The Compost Professor: A Smart Composting System


 1. Sustainability Problem: Waste

Food waste makes up 20 to 30% of our waste, and leads to powerful greenhouse gas emissions when landfilled. Homeowners don’t compost for a variety of reasons – not knowing how, what to include, benefits of compost, and general lack of interest.

 2. Summary of Technology

  • The “Compost Professor” aims to help homeowners out by providing insight into their compost detected by a combination of  sensors, artificial intelligence, and analytics
  • The tool is made of three parts:
    • Compost Unit – a large tumbler where raw compost goes, usually placed outside. It has sensors which help it know when to take automatic, proactive actions such as increasing hydration or air flow
    • Base Unit -Analyses the data, communicates the information from the sensors to the cloud
    • Kitchen Handheld Unit – small device intended to be in a kitchen that tells the homeowner when to increase types of ingredients, change the batteries, etc.  It will also indicate when the compost is ready for use
  • This tool will likely not convince people to start composting, but it will help people who are trying to compost get to an end product in a more effective way

 3. Stakeholders

  • Inventor, owner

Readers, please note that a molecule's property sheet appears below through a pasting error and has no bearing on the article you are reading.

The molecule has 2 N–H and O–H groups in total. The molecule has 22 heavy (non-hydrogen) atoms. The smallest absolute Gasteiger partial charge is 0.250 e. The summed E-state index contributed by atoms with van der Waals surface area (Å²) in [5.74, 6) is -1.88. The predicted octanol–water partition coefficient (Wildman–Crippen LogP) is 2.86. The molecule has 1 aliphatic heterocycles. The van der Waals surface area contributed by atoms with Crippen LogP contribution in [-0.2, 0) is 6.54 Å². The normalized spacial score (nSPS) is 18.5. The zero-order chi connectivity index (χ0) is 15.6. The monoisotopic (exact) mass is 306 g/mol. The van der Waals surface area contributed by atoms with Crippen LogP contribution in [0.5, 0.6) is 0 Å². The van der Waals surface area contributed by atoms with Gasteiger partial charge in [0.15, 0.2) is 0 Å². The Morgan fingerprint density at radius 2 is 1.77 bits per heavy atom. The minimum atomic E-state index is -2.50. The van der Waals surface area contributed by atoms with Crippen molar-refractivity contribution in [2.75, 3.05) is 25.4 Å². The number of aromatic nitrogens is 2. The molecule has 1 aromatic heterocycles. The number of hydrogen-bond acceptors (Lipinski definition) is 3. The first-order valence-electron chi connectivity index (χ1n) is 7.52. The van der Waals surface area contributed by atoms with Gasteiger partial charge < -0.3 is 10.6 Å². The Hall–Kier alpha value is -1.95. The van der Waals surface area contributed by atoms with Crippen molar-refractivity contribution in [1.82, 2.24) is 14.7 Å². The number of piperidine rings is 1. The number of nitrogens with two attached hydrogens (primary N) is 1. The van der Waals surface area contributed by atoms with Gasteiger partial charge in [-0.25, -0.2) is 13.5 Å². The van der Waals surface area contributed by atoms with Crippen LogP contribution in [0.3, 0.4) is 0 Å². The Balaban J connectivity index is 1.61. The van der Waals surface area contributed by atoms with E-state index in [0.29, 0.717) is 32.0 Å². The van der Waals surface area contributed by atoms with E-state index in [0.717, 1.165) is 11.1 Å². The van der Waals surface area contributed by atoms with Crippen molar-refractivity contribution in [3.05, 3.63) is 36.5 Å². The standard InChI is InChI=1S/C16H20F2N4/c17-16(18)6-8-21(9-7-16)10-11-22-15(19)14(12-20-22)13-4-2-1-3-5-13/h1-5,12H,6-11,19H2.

• Potential Users – nurseries, cities, homeowners, gardeners
  • Potential retailes
  • Manufacturer of all component parts

 4. Implementation Steps

  • Define Target Market- this is a specific product with a niche market
  • Develop sales and distribution plans with brick and mortar and online retailers
  • Advertise, gather feedback, and iterate


In response to: Ocean Cleanup

The fact that this system is constantly moving, or “drifting” helps the amount of matter that it can collect. In “fixed” or no moving barrier systems, the downward strength of the water after hitting the barrier is strong, and therefore pushes the matter underneath the barrier to the other side, not capturing it. It would be good to understand if they are planning to deploy a net that can capture microplastics, as there are billions of these in the oceans, and these nets can only capture particles larger than 1 cm. While not as visible as much of the plastic in the Great Pacific Garbage Patch, microplastics are becoming a large problem quickly.



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